In December of 2015 the U.S. government eased a number of restrictions that were said to be suppressing potentially billions of dollars in foreign capital. Among the changes foreign investors are no longer restricted to holding only a 5% share in a REIT, they can now hold a 10% share without being subjected to paying income tax when selling U.S. real estate. Foreign pension funds also saw an exemption from paying taxes on investment gains.
These changes were predicted to help continue the flow of international capital. Even though it is still relatively early in the year, we decided to take a look at 5 different property types to see if the restriction change prompted more foreign investment in U.S. CRE and which countries were doing the international investing.
In the beginning of the year Bisnow predicted that multifamily and industrial would be the top targets as far as foreign investment goes and it seems they were right on the money.
The Middle East is definitely taking note and diving in on investing in multifamily. Starting as early as February, McCaffery Interests and Hines were getting financing from an Abu Dhabi wealth fund to build a 600 unit mix of luxury apartments and condos in place of the vacant Children’s Memorial Hospital. Two other Middle Eastern investor from Bahrain have also decided to announce the purchase of apartment complexes in Atlanta in mid-March.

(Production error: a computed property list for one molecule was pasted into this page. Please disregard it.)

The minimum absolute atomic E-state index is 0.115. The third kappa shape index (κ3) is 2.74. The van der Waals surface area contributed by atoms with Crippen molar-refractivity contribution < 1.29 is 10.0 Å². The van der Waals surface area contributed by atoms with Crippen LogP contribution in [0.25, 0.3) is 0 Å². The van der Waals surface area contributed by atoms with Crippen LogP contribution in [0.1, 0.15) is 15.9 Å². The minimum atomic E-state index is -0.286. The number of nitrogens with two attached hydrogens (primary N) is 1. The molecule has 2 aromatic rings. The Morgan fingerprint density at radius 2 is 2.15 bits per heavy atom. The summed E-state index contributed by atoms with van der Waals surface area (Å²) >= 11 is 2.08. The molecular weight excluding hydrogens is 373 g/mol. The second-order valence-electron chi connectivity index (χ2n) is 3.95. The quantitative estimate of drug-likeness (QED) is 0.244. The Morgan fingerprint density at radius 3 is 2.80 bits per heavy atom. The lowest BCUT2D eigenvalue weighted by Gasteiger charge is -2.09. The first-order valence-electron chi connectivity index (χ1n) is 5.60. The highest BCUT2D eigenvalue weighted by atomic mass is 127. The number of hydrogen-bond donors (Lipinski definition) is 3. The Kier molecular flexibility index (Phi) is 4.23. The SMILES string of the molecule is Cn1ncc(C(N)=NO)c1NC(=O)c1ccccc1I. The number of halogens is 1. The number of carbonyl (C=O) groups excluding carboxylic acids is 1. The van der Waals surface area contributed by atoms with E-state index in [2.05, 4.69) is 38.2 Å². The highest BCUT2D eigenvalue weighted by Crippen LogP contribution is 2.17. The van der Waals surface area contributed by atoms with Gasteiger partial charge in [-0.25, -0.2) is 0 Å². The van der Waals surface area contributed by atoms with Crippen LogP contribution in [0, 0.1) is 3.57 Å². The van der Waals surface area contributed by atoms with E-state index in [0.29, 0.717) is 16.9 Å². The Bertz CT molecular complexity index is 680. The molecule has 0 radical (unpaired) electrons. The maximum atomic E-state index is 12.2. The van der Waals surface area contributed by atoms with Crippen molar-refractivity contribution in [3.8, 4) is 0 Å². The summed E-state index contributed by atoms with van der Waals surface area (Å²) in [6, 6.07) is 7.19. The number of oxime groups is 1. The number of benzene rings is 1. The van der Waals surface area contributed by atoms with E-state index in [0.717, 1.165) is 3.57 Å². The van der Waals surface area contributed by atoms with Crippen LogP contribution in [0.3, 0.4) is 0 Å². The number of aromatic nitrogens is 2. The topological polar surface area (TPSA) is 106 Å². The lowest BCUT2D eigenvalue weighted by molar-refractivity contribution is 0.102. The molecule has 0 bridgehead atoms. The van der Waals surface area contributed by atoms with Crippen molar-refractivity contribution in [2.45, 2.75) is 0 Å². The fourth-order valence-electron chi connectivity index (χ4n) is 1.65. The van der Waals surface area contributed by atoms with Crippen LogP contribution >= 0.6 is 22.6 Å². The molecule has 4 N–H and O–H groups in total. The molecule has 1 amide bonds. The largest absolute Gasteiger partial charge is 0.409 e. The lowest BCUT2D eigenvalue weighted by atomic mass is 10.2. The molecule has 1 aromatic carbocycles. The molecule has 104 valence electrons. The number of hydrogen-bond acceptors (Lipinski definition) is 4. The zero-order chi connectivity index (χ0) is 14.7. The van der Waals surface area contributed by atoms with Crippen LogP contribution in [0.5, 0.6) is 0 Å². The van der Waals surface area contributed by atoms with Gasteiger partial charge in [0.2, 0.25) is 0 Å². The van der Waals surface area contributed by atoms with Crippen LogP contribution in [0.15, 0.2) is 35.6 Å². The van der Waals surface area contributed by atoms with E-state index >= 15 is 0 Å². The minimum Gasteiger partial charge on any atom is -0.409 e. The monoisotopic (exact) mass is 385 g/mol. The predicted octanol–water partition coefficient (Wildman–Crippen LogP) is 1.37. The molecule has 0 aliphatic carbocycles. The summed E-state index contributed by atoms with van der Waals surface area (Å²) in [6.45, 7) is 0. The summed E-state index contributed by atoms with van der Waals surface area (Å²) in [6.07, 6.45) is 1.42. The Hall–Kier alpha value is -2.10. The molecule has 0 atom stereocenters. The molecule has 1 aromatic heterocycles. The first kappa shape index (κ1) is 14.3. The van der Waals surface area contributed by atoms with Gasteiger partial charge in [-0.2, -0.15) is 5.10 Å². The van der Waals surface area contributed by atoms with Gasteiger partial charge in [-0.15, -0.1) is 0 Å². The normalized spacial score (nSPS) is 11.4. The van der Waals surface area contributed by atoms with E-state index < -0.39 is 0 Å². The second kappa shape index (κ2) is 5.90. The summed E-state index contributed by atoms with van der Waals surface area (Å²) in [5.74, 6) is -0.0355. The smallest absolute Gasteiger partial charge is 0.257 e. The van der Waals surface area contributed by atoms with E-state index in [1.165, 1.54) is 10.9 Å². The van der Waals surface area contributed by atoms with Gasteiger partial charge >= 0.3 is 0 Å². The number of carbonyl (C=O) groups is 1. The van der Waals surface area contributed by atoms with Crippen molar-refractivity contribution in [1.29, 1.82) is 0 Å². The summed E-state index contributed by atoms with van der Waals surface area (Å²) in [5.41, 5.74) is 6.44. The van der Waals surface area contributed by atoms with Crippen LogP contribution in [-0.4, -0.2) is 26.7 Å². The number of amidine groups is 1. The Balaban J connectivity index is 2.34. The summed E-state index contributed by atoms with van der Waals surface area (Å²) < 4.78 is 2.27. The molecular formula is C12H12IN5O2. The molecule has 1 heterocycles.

China has always been a safe bet for foreign investment in U.S. CRE, but there has been some questions around their willingness to invest due to their economic slowdown. The good news is that hasn’t seemed to deter China’s largest residential developer. In the beginning of March, China Vanke paid $116M to get their hands on an old grammar school to convert to luxury condos in New York City.
JLL reported in Q4 of 2015 that “foreign appetite for retail remains selective” and from what we found that is definitely true even with the restrictions being lifted.
In our extensive search we came across one very recent transaction with Canada’s Slate Retail REIT to acquire Charles Town Plaza in West Virginia for $20.9M. That is all we could dig up so far for this year. Surely it isn’t the only foreign backed transaction that has happened, but we were hard pressed to find another example unfortunately.
2015 was the second-highest year for global hotel transactions at $85 billion, according to JLL. And they are predicting $37 billion for 2016 in the Americas alone. This first quarter is a good indication that their analysis is completely correct.
At the beginning of February Cindat Capital, a Chinese firm, bought a 70% stake in 7 Manhattan hotels which include Hampton Inn, Holiday Inn, and Candlewood Suites for $570M. About a month later Korea’s Paradise Group bought Orlando’s Downtown Embassy Suites by Hilton for $26M .
And if those weren’t a good enough start let’s go ahead and talk about the recent bidding war happening for Starwood Hotels & Resorts. Starting off at $12.2B offer from Marriott, A Chinese Anbang Insurance Group raised the bid to $13.2B, leading to a counter bid of $13.6B from Marriott. Anbang Insurance Group countered their counter with $14.1B and as of this writing Marriott has come back with a $14.4 BILLION bid.